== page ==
Case Study – 1999 Delta Faucet Challenge.
Brand tracking studies along with sales figures showed continued decline in both
Delta Faucet perceived brand leadership and market share. Its market position was
high quality and longevity with innovation focused on interior workings. Delta
believed that its primary target was the plumber and the secondary target the male
head of household – both with the same interior quality focus.
Meanwhile Moen (positioned for innovative form/function + longevity) and Kohler
(positioned for artistic design) were gaining share and leadership status in the eyes of
their primary target, consumers.
At that time Delta had a collection of faucet brands with overlapping good-better-best
product and channel strategies: Delta, Delta Select, American, Peerless, and a
recently acquired Scandinavian brand. Delta needed to understand the changing
industry to reclaim dominance as well as strategically reposition its brands.
• Competitive brand, product, channel, retailer, and communication reviews
• Bathroom and kitchen design, functionality and usage trend studies
• Store intercepts, national focus groups (consumers and plumbers), and a
comprehensive consumer segmentation study
The home was changing - especially around the bath and kitchen. Spa-like
sanctuaries and gourmet cooking environments were rapidly trending mainstream.
With water being critical features to both, faucets were elevated from water source to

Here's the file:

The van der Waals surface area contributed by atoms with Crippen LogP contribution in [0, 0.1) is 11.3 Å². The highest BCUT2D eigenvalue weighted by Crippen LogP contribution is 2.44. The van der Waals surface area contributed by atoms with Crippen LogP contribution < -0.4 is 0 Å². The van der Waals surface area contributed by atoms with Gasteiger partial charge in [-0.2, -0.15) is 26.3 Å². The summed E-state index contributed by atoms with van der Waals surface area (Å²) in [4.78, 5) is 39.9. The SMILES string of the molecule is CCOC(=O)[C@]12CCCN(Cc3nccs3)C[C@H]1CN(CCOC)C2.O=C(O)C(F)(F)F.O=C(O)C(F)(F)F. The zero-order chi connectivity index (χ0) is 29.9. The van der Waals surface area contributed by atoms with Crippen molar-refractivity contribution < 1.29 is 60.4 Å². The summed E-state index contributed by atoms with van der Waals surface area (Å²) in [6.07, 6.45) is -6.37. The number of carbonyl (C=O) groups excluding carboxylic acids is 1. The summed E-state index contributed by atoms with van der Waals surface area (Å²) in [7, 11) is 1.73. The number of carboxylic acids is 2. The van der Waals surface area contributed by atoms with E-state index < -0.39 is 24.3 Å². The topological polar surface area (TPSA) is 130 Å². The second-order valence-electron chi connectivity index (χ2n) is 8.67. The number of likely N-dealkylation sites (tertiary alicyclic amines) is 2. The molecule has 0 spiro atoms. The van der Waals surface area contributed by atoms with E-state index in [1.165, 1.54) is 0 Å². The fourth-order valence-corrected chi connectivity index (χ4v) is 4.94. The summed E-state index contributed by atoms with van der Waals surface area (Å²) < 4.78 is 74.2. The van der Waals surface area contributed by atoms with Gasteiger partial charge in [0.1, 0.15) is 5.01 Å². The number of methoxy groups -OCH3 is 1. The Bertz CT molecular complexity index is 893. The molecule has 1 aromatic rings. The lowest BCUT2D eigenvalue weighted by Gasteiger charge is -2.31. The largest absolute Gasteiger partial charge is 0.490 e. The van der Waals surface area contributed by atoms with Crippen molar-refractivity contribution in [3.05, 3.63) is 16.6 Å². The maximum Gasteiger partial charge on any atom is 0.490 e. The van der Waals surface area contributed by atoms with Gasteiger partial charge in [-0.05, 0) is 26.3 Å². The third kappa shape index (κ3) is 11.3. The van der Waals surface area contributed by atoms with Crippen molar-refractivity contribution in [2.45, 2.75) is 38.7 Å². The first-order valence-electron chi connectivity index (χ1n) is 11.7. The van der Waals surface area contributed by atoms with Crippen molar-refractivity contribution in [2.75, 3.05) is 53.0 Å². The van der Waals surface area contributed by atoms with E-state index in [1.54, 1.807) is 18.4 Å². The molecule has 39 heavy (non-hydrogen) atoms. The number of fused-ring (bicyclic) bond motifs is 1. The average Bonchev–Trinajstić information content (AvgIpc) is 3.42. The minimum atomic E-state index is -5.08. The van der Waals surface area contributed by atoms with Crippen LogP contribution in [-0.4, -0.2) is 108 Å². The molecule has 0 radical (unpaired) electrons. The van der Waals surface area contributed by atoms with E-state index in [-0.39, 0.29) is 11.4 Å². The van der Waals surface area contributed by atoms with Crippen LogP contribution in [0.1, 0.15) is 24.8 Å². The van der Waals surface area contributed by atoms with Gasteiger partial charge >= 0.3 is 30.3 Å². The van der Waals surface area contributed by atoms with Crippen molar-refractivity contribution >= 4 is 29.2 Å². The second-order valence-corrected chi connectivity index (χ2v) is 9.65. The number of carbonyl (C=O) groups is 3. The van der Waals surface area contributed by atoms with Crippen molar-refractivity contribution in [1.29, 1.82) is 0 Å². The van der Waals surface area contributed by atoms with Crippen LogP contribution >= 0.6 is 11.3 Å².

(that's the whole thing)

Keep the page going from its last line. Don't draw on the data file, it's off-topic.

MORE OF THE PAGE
stylish focal point and appliance.
Innovation around quality and longevity had become the cost of entry and the
plumber as the decision maker became passé. Consumers were now insisting on
exterior design and performance innovation for a brand to be today’s “leader”. Five
consumer segments emerged from the research with three high volume and profitable
segments prioritizing beautiful design/exterior performance. Delta was missing this
target with product and communications – being deemed as having good interior
quality but very boring and outdated where it mattered.
Delta had not been getting the consumer right– the faucet is not the plumber’s call or
the husband’s sole decision anymore. Women were the key decision makers,
purchasers and drivers for relevant innovation. Delta learned the hard way that it had
been engineering for plumbers while Moen and Kohler stole share by innovating for
Consumer-inspired innovation began immediately. Folksy commercials and print were
replaced by contemporary usage/hero shots. Tagline evolved from “The Faucet” to
“Beautifully Engineered” during innovation development and then transitioned to
current innovation focus, “See what we can do”
Delta sister brands were shed and/or repositioned to cover the most common and
lucrative consumer segments. Segment algorithms were also developed for concept
and communication testing.